The fault, dear market, is close to home

AS the stock market settles down from the panic that seized it on ``Black Monday'' and the days immediately following, it is possible to take a calmer survey of what went wrong and why. Several formal inquiries are already under way, and we will need their reports to reach satisfactory final conclusions. It is already evident, though, that much of the early assessment was wide of the mark. It really isn't surprising that many market analysts, money managers, financial advisers, and brokers whose judgments and actions have such enormous influence on the stock market's behavior would in bad times seek to deflect criticism from themselves. It is at least a bit surprising, however, that such obviously self-serving and inherently implausible efforts were given credence in the press and political circles at the time of the crash. We were told repeatedly that blame rested with President Reagan and Congress, and that ``they had better get down to business and start sending the market the needed signals.'' The market's ``nerves'' were on edge and had to be soothed. Responsibility was attributed to the federal budget deficit, to the international balance-of-payments deficit, to interest rates, and to all of these forces in complex admixtures that finally eroded investors' confidence.

The argument that the federal deficit or some other external political/economic factors were substantially responsible for the stock crash was on its face absurd. Over the two-month span between Aug. 27 and Oct. 27, the Dow Jones industrial average fell about 850 points, losing one-third of its value. From Oct. 14 through Oct. 27 alone, the Dow's drop exceeded 650 points, a free fall that included Black Monday's record decline of 508 points. In the preceding months - the last dash of the Great Bull Market - stock prices had, of course, been moving feverishly upward. No set of economic developments or news during this span could plausibly be construed as an ``objective'' source of such market behavior.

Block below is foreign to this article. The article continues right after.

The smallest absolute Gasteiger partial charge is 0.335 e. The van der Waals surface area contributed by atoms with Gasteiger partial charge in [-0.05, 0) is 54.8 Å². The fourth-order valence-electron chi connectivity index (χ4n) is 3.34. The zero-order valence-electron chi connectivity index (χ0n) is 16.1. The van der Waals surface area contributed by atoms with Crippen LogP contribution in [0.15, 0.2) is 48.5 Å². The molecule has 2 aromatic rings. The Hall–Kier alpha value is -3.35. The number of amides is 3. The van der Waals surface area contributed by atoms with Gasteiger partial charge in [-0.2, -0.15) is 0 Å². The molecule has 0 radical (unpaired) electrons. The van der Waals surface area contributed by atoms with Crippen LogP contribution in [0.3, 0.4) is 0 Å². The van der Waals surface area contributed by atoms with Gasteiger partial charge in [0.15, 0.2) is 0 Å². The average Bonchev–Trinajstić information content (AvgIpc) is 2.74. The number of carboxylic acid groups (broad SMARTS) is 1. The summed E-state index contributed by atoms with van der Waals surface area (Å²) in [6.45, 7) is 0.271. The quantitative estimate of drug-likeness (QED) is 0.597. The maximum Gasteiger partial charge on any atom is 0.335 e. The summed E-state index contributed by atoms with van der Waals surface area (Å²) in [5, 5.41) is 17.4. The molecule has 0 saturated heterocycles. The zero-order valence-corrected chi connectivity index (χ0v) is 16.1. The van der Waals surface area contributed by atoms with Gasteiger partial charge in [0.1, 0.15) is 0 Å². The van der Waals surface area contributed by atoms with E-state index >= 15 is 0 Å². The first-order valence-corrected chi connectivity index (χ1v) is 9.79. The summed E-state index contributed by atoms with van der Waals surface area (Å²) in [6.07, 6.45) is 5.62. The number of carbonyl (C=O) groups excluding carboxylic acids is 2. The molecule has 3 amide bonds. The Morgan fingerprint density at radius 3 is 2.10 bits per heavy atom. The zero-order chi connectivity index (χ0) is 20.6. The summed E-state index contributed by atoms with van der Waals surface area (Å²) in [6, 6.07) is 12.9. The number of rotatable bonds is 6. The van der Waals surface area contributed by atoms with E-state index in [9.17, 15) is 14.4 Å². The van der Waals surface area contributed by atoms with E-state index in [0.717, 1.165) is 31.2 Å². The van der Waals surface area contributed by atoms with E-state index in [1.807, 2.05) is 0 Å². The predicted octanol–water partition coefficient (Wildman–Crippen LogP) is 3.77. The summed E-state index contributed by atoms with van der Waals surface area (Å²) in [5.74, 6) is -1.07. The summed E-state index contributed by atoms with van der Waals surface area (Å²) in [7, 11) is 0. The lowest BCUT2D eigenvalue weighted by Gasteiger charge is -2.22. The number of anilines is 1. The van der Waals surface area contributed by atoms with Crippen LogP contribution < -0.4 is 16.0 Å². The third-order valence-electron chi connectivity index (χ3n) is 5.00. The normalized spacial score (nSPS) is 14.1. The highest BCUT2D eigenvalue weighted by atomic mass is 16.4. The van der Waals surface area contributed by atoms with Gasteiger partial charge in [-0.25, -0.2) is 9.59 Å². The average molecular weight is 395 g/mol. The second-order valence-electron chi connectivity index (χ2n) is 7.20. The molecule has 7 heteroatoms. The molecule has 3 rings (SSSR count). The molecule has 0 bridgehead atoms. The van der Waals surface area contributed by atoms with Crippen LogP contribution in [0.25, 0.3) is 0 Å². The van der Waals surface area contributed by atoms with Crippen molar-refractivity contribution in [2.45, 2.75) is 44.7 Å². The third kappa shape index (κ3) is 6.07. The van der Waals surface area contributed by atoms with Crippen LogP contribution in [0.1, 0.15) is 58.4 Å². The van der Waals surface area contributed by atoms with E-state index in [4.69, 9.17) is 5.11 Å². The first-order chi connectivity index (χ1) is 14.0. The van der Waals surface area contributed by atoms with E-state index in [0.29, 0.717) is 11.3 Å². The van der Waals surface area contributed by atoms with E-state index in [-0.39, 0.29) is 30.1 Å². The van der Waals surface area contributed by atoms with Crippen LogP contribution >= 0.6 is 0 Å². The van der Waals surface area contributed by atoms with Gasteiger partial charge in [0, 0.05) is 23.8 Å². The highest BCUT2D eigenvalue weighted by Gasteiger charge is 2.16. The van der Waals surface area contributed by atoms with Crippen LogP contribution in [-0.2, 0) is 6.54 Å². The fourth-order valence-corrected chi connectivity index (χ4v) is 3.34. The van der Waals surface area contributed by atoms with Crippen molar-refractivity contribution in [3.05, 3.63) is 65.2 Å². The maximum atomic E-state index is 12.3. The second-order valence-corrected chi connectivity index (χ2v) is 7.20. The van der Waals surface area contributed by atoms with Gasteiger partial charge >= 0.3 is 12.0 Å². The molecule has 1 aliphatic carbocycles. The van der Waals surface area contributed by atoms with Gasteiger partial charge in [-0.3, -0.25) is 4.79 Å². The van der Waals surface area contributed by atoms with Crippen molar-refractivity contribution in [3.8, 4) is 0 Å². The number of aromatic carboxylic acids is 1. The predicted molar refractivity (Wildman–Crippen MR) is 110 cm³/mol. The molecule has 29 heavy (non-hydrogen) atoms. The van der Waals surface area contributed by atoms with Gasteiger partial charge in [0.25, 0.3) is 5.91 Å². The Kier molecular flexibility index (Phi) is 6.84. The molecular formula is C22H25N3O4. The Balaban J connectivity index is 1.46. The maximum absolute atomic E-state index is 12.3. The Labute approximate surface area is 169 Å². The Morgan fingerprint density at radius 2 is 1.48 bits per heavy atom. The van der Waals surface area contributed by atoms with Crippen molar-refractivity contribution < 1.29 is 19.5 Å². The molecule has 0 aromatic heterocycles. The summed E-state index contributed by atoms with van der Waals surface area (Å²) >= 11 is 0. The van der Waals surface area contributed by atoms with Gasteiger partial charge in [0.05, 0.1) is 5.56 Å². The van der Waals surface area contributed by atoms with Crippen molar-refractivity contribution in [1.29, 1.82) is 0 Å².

Any $4.5 trillion economy is likely to have some problems. Ours certainly does. But arguing that it was economic performance which includes high job creation, falling unemployment, sustained real GNP growth that reached a 3.8 percent rate in the third quarter of 1987, moderate inflation, high consumer confidence, and budget deficits declining from 6.1 percent of GNP in 1983 to 3.3 percent in FY '87 made the stock market fall like a stone is not helpful. It takes attention away from the actual sources of the market's unsettling volatility.

One of the sources is the judgment of the gaggle of analysts, brokers, and others who shape the stock market. If economic conditions such as the deficit were responsible for the market's crash, why didn't the preponderance of commentary alert investors a year or so ago, before the bull charged to such dizzying heights. Instead, of course, many analysts proclaimed the likelihood of the Dow's reaching 3,000 or even 3,500. ``Caveat emptor'' is always good advice to individual investors. This doesn't remove the bad judgment of the professional traders who, in the words of New York Stock Exchange chairman John J. Phelan Jr., got ``overenthusiastic on the upside and frightened on the downside.''

It is the market professionals, not the public, who have displayed erratic judgment. Polls taken since the unfortunate events of Oct. 16 have without exception shown Americans responding temperately. The public clearly does not believe that the fundamentals of United States economic performance have changed very much over the past year.

Deficiencies in institutional arrangements, as well as of judgment, underlie the market's crash and general erraticism. Attention is now focused on the impact of computerized stock futures trading. Chairman Phelan, who has been far ahead of his colleagues in recognizing the internal problems, also contends that ``the markets were too leveraged, and they are still too leveraged. There's too much credit.'' Heavy leveraging ``works terrific going up, but terrible going down.'' More generally, Mr. Phelan maintains, ``the markets are not [i.e., should not be] for individual professionals to make money in.'' As the markets have become an arena for ever more elaborate short-term trading games by market professionals, with the result of increased interday and even intraday volatility, ``their credibility'' is ruined, Phelan says.

What is worse, market mechanisms and practices that encourage volatility - when very little is changing in the larger economy - needlessly, rashly, discombobulate millions of citizens who must, once again, doubt the wisdom of their institutional leaders. This volatility needs to be minimized through some judicious mix of self-policing and governmental regulation.

Everett Carll Ladd is executive director of the Roper Center for Public Opinion Research and professor of political science at the University of Connecticut.

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